Dwarf planets continue to incite debate and intrigue as scientists continue to discover more of these objects in space. Since 1930, when Pluto was added as a planet, the debate over what defines a planet began. The debate ended in 2006 when the International Astronomical Union created a new classification of celestial bodies to define these objects. The term dwarf planet was chosen because it described the bodies as being more developed than asteroids possessing inferior gravitational fields to that of planets. These dwarf planets have independent orbits with the sun but still inhabit the regions of space where asteroids and other objects are found.
By NASA / Johns Hopkins University Applied Physics Laboratory / Southwest Research Institute - Public Domain
The best known Dwarf planet is Pluto. This mysterious dwarf planet was the only dwarf once considered a planet and was reassigned as a dwarf planet (Space.com, 2012). This demotion actually signaled a new era of discovery in which scientists have begun discovering more of these objects. Because Pluto is one of the primary objects used in defining a dwarf planet, the more that is discovered about this object the better science can judge other dwarf planets and celestial bodies.
Surprisingly, very little is still known about Pluto due to the large distance between the dwarf and earth. What is known about Pluto is relatively recent in discovery due to the Hubble Telescope. Some of the assumptions and estimates believed to be true of this dwarf planet include:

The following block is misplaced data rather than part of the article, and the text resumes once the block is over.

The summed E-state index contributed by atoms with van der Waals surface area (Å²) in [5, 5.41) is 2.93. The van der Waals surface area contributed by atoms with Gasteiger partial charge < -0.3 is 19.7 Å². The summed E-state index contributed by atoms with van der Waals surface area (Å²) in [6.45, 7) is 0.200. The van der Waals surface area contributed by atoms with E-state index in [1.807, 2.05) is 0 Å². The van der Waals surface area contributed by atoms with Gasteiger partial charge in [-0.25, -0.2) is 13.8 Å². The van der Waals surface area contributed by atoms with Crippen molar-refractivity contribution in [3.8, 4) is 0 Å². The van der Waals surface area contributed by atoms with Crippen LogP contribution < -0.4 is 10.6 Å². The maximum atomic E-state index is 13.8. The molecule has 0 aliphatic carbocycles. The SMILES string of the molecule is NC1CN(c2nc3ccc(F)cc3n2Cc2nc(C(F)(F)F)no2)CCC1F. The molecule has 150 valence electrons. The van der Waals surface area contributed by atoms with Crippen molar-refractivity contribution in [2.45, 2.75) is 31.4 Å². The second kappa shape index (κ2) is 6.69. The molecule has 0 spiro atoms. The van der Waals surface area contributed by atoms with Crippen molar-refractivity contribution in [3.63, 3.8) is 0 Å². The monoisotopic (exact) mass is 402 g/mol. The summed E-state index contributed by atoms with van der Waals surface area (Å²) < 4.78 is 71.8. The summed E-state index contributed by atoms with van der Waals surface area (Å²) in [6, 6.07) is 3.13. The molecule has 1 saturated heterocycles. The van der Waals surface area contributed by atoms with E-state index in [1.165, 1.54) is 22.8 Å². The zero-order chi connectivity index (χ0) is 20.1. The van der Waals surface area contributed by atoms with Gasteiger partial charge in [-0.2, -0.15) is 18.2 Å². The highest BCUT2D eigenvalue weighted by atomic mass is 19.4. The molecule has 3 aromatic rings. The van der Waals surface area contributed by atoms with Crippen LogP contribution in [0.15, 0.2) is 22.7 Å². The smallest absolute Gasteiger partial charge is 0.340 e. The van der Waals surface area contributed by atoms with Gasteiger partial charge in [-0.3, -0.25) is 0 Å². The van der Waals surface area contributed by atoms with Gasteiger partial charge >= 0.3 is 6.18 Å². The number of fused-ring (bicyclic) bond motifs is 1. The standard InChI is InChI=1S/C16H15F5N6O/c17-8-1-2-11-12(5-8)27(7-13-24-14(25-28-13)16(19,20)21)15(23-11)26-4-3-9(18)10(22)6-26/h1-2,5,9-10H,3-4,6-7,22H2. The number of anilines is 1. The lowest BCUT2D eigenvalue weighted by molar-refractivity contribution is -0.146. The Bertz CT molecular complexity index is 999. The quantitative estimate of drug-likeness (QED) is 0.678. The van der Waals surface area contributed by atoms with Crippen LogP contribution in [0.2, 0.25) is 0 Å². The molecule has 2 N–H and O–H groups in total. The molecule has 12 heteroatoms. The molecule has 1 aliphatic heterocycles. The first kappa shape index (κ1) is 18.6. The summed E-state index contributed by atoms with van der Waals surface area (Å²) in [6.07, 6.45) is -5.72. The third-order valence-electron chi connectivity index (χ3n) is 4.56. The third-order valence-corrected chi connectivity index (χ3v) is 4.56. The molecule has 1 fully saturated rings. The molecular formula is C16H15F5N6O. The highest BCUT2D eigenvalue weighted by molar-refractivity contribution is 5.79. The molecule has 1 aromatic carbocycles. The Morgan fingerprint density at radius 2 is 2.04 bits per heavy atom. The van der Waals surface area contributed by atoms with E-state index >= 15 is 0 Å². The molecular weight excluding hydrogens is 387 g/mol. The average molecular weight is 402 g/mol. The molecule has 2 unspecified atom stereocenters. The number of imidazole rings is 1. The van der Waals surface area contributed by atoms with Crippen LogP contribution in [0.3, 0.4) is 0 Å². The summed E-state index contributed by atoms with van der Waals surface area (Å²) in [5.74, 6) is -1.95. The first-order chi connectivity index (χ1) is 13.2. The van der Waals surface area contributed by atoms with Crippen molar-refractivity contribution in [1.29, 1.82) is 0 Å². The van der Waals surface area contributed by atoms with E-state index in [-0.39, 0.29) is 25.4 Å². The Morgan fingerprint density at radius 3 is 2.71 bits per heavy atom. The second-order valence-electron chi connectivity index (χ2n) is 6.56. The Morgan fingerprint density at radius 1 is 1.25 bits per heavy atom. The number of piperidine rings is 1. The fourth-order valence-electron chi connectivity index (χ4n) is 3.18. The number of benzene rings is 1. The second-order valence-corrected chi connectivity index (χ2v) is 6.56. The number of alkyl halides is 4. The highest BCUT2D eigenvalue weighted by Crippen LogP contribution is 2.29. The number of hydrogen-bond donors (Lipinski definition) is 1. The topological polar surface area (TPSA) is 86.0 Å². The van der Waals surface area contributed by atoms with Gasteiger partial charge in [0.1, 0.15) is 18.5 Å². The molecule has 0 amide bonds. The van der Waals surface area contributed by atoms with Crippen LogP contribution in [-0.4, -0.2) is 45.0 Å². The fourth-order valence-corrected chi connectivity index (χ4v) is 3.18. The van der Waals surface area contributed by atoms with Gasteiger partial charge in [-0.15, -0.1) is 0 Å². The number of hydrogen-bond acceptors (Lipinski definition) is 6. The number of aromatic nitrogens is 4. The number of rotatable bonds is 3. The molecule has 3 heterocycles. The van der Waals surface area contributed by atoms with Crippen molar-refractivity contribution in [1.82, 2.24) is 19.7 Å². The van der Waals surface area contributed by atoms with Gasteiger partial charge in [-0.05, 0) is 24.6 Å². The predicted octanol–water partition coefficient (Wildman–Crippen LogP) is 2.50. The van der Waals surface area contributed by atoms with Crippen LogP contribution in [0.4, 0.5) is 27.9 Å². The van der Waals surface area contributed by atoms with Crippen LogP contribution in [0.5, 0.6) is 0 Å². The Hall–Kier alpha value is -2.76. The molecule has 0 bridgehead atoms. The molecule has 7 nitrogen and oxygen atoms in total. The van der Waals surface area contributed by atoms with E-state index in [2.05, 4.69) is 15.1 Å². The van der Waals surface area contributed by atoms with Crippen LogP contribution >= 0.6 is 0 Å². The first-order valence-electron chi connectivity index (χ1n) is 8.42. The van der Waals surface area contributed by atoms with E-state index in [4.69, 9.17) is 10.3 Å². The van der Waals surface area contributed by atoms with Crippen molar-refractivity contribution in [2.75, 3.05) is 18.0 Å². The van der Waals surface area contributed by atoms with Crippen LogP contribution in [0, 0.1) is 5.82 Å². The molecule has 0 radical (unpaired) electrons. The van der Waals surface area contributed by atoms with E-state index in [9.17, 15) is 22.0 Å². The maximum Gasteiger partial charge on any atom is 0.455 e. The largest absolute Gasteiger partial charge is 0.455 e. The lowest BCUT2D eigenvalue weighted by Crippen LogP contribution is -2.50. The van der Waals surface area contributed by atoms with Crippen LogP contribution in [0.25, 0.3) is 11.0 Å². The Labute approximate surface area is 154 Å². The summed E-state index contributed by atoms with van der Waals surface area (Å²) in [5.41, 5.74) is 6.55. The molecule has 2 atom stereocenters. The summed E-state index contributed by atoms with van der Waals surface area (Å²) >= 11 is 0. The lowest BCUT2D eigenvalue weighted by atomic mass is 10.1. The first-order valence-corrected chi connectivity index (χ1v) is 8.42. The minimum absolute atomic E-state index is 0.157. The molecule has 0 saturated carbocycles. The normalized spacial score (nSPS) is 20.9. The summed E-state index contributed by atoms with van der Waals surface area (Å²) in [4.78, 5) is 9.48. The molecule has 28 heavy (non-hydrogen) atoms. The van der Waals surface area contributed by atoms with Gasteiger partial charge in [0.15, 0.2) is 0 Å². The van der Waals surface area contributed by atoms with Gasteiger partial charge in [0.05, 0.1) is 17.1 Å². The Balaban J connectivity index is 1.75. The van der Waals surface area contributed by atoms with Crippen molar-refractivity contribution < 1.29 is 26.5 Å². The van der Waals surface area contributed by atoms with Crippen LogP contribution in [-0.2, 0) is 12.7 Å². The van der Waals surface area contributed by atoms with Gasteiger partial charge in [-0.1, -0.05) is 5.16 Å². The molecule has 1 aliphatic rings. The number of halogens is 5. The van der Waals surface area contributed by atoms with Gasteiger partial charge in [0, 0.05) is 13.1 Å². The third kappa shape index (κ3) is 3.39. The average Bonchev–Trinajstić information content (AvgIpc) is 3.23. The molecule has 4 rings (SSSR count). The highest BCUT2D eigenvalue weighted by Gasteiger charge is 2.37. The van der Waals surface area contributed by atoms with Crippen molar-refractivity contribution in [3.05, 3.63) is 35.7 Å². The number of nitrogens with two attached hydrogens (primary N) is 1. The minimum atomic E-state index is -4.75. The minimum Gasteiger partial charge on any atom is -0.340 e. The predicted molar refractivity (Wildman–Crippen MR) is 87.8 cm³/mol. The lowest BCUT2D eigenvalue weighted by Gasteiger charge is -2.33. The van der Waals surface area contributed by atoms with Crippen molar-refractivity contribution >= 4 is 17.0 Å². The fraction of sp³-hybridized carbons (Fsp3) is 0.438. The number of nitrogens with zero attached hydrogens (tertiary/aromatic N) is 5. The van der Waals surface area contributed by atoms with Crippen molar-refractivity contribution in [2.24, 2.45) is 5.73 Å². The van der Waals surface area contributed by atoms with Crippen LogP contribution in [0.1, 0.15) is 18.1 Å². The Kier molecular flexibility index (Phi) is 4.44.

· Earth’s moon is larger than Pluto.
· Pluto is reddish-brown in color.
· Pluto’s surface is approximately minus 375 degrees F (minus 225 degrees C).
· Pluto’s moon, Charon is more than half the size of the planet.
· The sun appears as a bright star from Pluto.
· Pluto’s atmosphere contains traces of methane, nitrogen, and carbon dioxide.
· Pluto was possibly a moon of Neptune before escaping into its orbit of the sun.
· Pluto’s irregular orbit, takes it closer to the sun than Neptune at times.
· Pluto has three moons (Space.com, 2012).
What is not known is the state of Pluto’s magnetic field and atmospheric conditions. The actual size of the dwarf is also questionable due to its distance from the earth and its high elevated atmosphere which interferes with measuring the size of the surface. Despite the fact that the existence of Pluto has been known since 1930 more has been discovered about other dwarf planets because of the closer distance with the earth.
Ceres, for example, is a dwarf planet that resides in an orbit between Mars and Jupiter. This dwarf is believed to have a rock core with an ice mantle. The dwarf is approximately 950 kilometers in diameter and is close enough to earth that probe expeditions are more practical and less time consuming. The most intriguing quality of Ceres is that there is a good possibility that beneath the ice mantle of the dwarf there could be an ocean. This greatly increases the chances of finding extraterrestrial life (Pitjeva, 2004). The idea of dwarf planets and non-planet objects holding life has in recent years become a greater possibility than it actually appearing on the planets within the solar system. This makes these celestial bodies ever more intriguing.